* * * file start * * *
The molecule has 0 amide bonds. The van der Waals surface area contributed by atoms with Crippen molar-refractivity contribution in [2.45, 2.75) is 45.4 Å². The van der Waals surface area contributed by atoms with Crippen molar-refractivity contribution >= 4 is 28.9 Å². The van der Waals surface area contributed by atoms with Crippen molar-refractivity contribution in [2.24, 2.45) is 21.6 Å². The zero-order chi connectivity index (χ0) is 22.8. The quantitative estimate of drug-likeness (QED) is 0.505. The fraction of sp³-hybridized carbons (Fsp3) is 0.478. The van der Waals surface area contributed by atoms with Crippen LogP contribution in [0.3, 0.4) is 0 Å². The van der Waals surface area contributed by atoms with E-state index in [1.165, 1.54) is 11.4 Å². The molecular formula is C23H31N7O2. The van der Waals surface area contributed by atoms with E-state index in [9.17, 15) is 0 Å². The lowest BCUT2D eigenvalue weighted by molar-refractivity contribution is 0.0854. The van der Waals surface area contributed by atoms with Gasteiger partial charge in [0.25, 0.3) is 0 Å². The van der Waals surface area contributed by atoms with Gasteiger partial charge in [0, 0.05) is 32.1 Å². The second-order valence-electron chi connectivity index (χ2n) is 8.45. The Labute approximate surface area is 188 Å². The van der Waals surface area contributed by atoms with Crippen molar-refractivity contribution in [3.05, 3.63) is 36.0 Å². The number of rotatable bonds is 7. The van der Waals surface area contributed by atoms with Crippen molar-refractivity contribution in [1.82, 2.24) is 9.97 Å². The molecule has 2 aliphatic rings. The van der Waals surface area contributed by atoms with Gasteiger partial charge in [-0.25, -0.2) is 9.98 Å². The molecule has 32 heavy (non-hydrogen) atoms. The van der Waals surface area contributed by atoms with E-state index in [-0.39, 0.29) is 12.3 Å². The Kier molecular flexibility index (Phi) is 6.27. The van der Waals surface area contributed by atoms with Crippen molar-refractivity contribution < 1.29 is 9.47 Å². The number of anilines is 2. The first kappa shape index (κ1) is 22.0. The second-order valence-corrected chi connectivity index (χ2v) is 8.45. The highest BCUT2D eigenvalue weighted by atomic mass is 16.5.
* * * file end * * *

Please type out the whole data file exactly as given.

The molecule has 0 amide bonds. The van der Waals surface area contributed by atoms with Crippen molar-refractivity contribution in [2.45, 2.75) is 45.4 Å². The van der Waals surface area contributed by atoms with Crippen molar-refractivity contribution >= 4 is 28.9 Å². The van der Waals surface area contributed by atoms with Crippen molar-refractivity contribution in [2.24, 2.45) is 21.6 Å². The zero-order chi connectivity index (χ0) is 22.8. The quantitative estimate of drug-likeness (QED) is 0.505. The fraction of sp³-hybridized carbons (Fsp3) is 0.478. The van der Waals surface area contributed by atoms with Crippen LogP contribution in [0.3, 0.4) is 0 Å². The van der Waals surface area contributed by atoms with E-state index in [1.165, 1.54) is 11.4 Å². The molecular formula is C23H31N7O2. The van der Waals surface area contributed by atoms with E-state index in [9.17, 15) is 0 Å². The lowest BCUT2D eigenvalue weighted by molar-refractivity contribution is 0.0854. The van der Waals surface area contributed by atoms with Gasteiger partial charge in [0.25, 0.3) is 0 Å². The van der Waals surface area contributed by atoms with Gasteiger partial charge in [0, 0.05) is 32.1 Å². The second-order valence-electron chi connectivity index (χ2n) is 8.45. The Labute approximate surface area is 188 Å². The van der Waals surface area contributed by atoms with Crippen molar-refractivity contribution in [3.05, 3.63) is 36.0 Å². The number of rotatable bonds is 7. The van der Waals surface area contributed by atoms with Crippen molar-refractivity contribution in [1.82, 2.24) is 9.97 Å². The molecule has 2 aliphatic rings. The van der Waals surface area contributed by atoms with Gasteiger partial charge in [-0.25, -0.2) is 9.98 Å². The molecule has 32 heavy (non-hydrogen) atoms. The van der Waals surface area contributed by atoms with E-state index in [-0.39, 0.29) is 12.3 Å². The Kier molecular flexibility index (Phi) is 6.27. The van der Waals surface area contributed by atoms with Crippen molar-refractivity contribution < 1.29 is 9.47 Å². The number of anilines is 2. The first kappa shape index (κ1) is 22.0. The second-order valence-corrected chi connectivity index (χ2v) is 8.45. The highest BCUT2D eigenvalue weighted by atomic mass is 16.5.